That’s when lightning struck. No, not a home run. Real lightning. A lightning bolt struck old League Park. It knocked Caldwell unconscious and he lay on his back for several minutes.
When he recovered, he took the ball and retired Dugan on a ground ball to get his complete-game victory in his first-ever start for the Indians.
After the game, Caldwell told the Cleveland Press that the lightning strike, “Felt just like somebody came up with a board and hit me on top of the head and knocked me down.”
He had slight burns on his chest and it was determined that the lightning hit the metal button on his hat, surged through his body and exited out his metal spikes.
After the game, one of the A’s remarked, “I’ve heard of pitchers with electric stuff, but that was ridiculous.” (I made up that quote.)
—One last contribution to the renaming of the Cleveland Indians. How about the Cleveland Indigos. Indigo is a color that won’t offend anybody. And Indigos is close to Indians. . .as in, let’s go Indians. They can make indigo the team’s primary color.
—Speaking of Cleveland, 47 years ago this week, the Indians staged 10-cent beer night. For one thin dime, fans could buy up to six 12-ounce 3.2 beers. There was no limit as to how many times a fan could purchase six beers at a time.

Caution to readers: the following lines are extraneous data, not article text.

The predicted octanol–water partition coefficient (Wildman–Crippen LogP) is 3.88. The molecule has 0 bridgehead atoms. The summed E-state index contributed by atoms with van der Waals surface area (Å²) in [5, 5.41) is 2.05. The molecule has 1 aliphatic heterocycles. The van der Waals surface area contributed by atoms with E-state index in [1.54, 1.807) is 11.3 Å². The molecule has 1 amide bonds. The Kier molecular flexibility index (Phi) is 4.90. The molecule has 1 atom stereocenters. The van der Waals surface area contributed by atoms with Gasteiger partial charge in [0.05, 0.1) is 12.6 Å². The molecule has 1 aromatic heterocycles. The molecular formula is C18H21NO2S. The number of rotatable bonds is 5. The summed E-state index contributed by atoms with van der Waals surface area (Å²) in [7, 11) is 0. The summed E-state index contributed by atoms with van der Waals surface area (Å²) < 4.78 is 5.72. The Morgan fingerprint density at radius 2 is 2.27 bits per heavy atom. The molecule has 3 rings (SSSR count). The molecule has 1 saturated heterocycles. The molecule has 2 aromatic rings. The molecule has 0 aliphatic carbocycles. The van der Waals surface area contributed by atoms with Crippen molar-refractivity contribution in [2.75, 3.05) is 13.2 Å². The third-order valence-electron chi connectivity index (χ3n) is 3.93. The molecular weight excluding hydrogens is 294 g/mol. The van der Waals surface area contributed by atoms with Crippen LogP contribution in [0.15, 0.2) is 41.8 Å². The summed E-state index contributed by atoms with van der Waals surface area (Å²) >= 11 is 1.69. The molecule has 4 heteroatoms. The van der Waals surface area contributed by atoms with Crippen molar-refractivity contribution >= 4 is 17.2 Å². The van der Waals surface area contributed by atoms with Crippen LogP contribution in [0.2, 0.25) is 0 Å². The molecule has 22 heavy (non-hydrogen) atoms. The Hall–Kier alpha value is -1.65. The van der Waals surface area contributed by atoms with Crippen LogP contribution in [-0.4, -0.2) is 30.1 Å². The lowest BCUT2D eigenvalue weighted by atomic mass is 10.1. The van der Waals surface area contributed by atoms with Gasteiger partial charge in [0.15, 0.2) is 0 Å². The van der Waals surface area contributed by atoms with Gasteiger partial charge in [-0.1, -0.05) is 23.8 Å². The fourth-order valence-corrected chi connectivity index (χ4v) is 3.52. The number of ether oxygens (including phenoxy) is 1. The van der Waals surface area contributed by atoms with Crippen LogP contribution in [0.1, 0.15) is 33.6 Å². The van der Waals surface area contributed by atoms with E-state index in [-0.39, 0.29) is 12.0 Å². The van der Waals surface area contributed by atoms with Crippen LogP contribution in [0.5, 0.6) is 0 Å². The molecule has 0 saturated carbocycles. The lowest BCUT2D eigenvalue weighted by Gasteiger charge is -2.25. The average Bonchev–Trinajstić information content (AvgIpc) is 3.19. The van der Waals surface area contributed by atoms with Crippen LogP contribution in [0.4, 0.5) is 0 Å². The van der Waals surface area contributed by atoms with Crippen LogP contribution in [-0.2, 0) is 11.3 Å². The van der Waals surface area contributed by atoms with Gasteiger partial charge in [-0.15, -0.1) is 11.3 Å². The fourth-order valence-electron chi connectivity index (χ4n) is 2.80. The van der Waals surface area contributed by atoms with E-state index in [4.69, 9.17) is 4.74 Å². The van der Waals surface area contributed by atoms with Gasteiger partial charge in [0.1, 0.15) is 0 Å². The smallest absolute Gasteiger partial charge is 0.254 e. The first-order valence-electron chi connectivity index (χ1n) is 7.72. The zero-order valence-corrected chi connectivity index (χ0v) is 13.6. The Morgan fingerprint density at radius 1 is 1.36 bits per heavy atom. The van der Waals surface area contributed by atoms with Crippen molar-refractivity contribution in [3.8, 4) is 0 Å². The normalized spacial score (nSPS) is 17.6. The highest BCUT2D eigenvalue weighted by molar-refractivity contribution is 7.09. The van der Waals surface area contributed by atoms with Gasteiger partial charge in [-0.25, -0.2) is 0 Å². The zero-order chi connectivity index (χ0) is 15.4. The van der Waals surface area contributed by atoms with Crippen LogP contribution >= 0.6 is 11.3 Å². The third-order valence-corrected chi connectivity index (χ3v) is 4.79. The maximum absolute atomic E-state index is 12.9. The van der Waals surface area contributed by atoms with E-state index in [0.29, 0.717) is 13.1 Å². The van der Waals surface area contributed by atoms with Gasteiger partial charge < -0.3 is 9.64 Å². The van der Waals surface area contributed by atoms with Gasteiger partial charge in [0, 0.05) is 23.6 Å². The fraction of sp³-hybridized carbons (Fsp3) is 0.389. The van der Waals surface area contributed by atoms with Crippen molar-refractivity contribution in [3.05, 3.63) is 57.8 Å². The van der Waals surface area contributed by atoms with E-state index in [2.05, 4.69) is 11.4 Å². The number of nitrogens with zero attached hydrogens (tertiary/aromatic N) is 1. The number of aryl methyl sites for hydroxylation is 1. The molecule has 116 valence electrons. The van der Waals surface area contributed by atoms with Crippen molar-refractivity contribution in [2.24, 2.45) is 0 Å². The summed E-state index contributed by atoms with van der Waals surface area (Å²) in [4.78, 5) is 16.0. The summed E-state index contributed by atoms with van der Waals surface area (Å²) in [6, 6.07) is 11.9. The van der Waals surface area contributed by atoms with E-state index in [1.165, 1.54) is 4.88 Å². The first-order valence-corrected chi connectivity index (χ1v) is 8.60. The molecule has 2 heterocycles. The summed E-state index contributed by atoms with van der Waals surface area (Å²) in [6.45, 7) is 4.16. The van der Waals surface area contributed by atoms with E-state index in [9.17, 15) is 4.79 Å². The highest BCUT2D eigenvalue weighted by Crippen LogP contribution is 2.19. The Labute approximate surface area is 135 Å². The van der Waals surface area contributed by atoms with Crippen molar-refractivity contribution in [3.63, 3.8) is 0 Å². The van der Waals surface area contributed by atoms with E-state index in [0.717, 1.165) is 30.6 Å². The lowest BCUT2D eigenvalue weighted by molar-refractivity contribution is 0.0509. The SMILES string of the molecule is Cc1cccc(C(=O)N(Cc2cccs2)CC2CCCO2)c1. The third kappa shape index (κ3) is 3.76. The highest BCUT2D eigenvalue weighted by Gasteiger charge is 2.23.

What could go wrong. Well, in the ninth inning inebriated fans stormed the field and a riot broke out. Umpire Nestor Chylak, after he was hit by a flying chair and a bottle, forfeited the game to the Texas Rangers.
Dodging flying chairs, Texas manager Billy Martin grabbed a bat and led his team on a rescue mission to right field.
—So many athletes are recognized by one name like Shaq, Wilt, LeBron, Michael, Kareem, Magic. How many in athletics are known by just one letter?
That’s the case with Duke University basketball’s Coach K, who announced he will retire after next season.
And why is he known merely as Coach K? Because who can remember how to spell Krzyzewski? Yes, I looked it up.
“The bat showed up later and it was broken,” said Rangers player Mike Hargrove.
That was incredible. Even more incredible? A month later the Indians staged another 10-cent beer night. No incidents this time.
—If the New York Yankees and Boston Red Sox scheduled a game in Bum’s Rush, Nebraska, ESPN and MLB-TV trucks would be fighting over parking spaces.